Currently the SEC says that Instruction 5 to Item 402(b), “is limited to CD&A disclosure of target levels that are non-GAAP financial measures. If non-GAAP financial measures are presented in CD&A or in any other part of the proxy statement for any other purpose, such as to explain the relationship between pay and performance or to justify certain levels or amounts of pay, then those non-GAAP financial measures are subject to the requirements of Regulation G and Item 10(e) of Regulation S-K.”
The argument by CII to include the information in the CD&A section is because it “is the most important source used by investors in evaluating executive compensation, and in deciding how to vote on advisory votes on executive compensation mandated by the Dodd–Frank Wall Street Reform and Consumer Protection Act. The CD&A also informs investor understanding of a corporation’s governance more generally, and in voting on election of directors.”
A recent study, High Non-GAAP Earnings Predict Abnormally High CEO Pay, by Nicholas Guest of Cornell University’s Samuel Curtis Johnson Graduate School of Management and S.P. Kothari and Robert Pozen at the Massachusetts Institute of Technology’s Sloan School of Management, find companies that use non-GAAP earnings end up over paying their C-suite executives. From the executive summary:
Overall, our evidence suggests large non-GAAP earnings adjustments influence some boards of directors in approving a level of CEO pay that is otherwise not supported by the firm’s stock price or GAAP earnings performance. We also note that although excessive pay for firms reporting high non-GAAP earnings is about 16% of total pay, the bulk of the pay represents reward for performance. Still, an economically meaningful fraction of CEO pay appears to be attributable to opportunistic non-GAAP reporting.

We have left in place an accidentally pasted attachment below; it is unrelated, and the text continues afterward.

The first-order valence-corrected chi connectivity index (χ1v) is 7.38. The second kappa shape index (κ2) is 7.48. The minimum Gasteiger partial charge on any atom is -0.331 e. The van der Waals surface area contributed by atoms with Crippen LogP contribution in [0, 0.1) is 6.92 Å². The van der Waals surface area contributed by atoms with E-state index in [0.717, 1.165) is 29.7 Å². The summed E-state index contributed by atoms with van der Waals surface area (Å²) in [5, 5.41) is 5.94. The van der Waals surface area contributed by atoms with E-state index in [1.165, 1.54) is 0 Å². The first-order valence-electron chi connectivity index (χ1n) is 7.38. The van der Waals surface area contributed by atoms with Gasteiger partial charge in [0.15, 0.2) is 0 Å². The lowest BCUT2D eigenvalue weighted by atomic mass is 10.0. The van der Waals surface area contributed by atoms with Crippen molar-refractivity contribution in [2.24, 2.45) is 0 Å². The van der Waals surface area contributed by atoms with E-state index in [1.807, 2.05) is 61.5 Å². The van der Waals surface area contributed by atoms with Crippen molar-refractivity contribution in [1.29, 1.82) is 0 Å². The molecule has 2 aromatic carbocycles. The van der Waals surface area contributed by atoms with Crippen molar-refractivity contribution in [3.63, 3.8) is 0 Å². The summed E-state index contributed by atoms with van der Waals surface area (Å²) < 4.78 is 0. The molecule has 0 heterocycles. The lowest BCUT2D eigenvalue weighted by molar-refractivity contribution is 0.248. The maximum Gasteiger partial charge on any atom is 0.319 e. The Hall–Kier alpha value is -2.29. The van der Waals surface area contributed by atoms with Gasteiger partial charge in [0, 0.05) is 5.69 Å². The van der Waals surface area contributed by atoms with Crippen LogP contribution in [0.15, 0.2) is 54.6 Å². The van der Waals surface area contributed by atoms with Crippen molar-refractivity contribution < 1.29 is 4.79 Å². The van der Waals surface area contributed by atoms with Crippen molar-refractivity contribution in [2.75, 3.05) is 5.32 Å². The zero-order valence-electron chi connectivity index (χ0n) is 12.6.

However, in the executive summary, the researchers stop short of suggesting these are a sleight-of-hand by companies, and they don’t accept the argument that non-GAAP is a truer picture of business.
As in prior research, we do not find that non-GAAP earnings mislead investors, nor do we find support for managers’ typical assertion that non-GAAP earnings more accurately convey core performance. Specifically, non-GAAP earnings do not correlate more highly with contemporaneous stock returns or future performance than GAAP net income or operating income.
Those who argue against using non-GAAP metrics to set compensation targets cite potential pitfalls, such as allowing management to avoid taking responsibility for bad decisions and poor performance. Some commonly excluded items like lay-off related charges are tied to management’s performance and need to be included when calculating pay.
In an attempt to improve non-GAAP disclosures, the SEC led a powerful campaign beginning in mid-2016 primarily focused on tailored metrics disclosed in earnings releases. However, SEC staff comments related to non-GAAP metrics used exclusively for executive compensation practices are uncommon. Moreover, the SEC may permit companies to continue using certain metrics for compensation purposes that would be prohibited in other filings.
To emphasize the controversy surrounding the use of non-GAAP metrics, let’s look at a recent example of the SEC taking a hard line against the use of adjusted measures. In a November 2018 comment letter to Microchip Technology Inc. [MCHP], the agency stated that some of the adjustments could be misleading.
The SEC’s question:
The use of the term “net sales” within the title of your non-GAAP measure implies that it is derived from GAAP, when in fact, it is not a GAAP measure. Please revise the title of your “non-GAAP net sales” measure to more appropriately reflect the fact that this measure represents the sales of your product by your distributors to end customers during the period.